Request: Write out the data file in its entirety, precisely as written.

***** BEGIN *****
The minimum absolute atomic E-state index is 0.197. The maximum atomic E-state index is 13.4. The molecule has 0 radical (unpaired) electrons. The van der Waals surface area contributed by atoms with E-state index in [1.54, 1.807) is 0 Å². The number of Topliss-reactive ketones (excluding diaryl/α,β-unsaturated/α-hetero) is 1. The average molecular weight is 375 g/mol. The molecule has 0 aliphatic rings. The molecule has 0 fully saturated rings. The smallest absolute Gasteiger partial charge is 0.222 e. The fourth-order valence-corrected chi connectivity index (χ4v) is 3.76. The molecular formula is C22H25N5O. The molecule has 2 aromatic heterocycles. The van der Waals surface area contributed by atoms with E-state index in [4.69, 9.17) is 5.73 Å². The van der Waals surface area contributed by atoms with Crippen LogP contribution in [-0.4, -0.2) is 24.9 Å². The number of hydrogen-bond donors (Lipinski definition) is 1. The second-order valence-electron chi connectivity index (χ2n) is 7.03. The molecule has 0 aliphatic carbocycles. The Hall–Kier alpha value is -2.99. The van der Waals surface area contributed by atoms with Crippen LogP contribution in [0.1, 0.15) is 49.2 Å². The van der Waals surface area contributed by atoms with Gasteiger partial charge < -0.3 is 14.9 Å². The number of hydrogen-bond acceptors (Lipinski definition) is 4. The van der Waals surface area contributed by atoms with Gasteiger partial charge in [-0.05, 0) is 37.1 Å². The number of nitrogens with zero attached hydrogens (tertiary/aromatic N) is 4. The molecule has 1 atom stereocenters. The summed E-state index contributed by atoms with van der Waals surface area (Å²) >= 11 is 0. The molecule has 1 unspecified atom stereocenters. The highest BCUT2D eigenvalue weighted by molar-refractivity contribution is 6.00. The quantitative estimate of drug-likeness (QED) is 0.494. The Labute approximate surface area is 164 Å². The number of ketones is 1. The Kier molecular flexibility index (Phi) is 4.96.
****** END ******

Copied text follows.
The minimum absolute atomic E-state index is 0.197. The maximum atomic E-state index is 13.4. The molecule has 0 radical (unpaired) electrons. The van der Waals surface area contributed by atoms with E-state index in [1.54, 1.807) is 0 Å². The number of Topliss-reactive ketones (excluding diaryl/α,β-unsaturated/α-hetero) is 1. The average molecular weight is 375 g/mol. The molecule has 0 aliphatic rings. The molecule has 0 fully saturated rings. The smallest absolute Gasteiger partial charge is 0.222 e. The fourth-order valence-corrected chi connectivity index (χ4v) is 3.76. The molecular formula is C22H25N5O. The molecule has 2 aromatic heterocycles. The van der Waals surface area contributed by atoms with E-state index in [4.69, 9.17) is 5.73 Å². The van der Waals surface area contributed by atoms with Crippen LogP contribution in [-0.4, -0.2) is 24.9 Å². The number of hydrogen-bond donors (Lipinski definition) is 1. The second-order valence-electron chi connectivity index (χ2n) is 7.03. The molecule has 0 aliphatic carbocycles. The Hall–Kier alpha value is -2.99. The van der Waals surface area contributed by atoms with Crippen LogP contribution in [0.1, 0.15) is 49.2 Å². The van der Waals surface area contributed by atoms with Gasteiger partial charge < -0.3 is 14.9 Å². The number of hydrogen-bond acceptors (Lipinski definition) is 4. The van der Waals surface area contributed by atoms with Gasteiger partial charge in [-0.05, 0) is 37.1 Å². The number of nitrogens with zero attached hydrogens (tertiary/aromatic N) is 4. The molecule has 1 atom stereocenters. The summed E-state index contributed by atoms with van der Waals surface area (Å²) >= 11 is 0. The molecule has 1 unspecified atom stereocenters. The highest BCUT2D eigenvalue weighted by molar-refractivity contribution is 6.00. The quantitative estimate of drug-likeness (QED) is 0.494. The Labute approximate surface area is 164 Å². The number of ketones is 1. The Kier molecular flexibility index (Phi) is 4.96.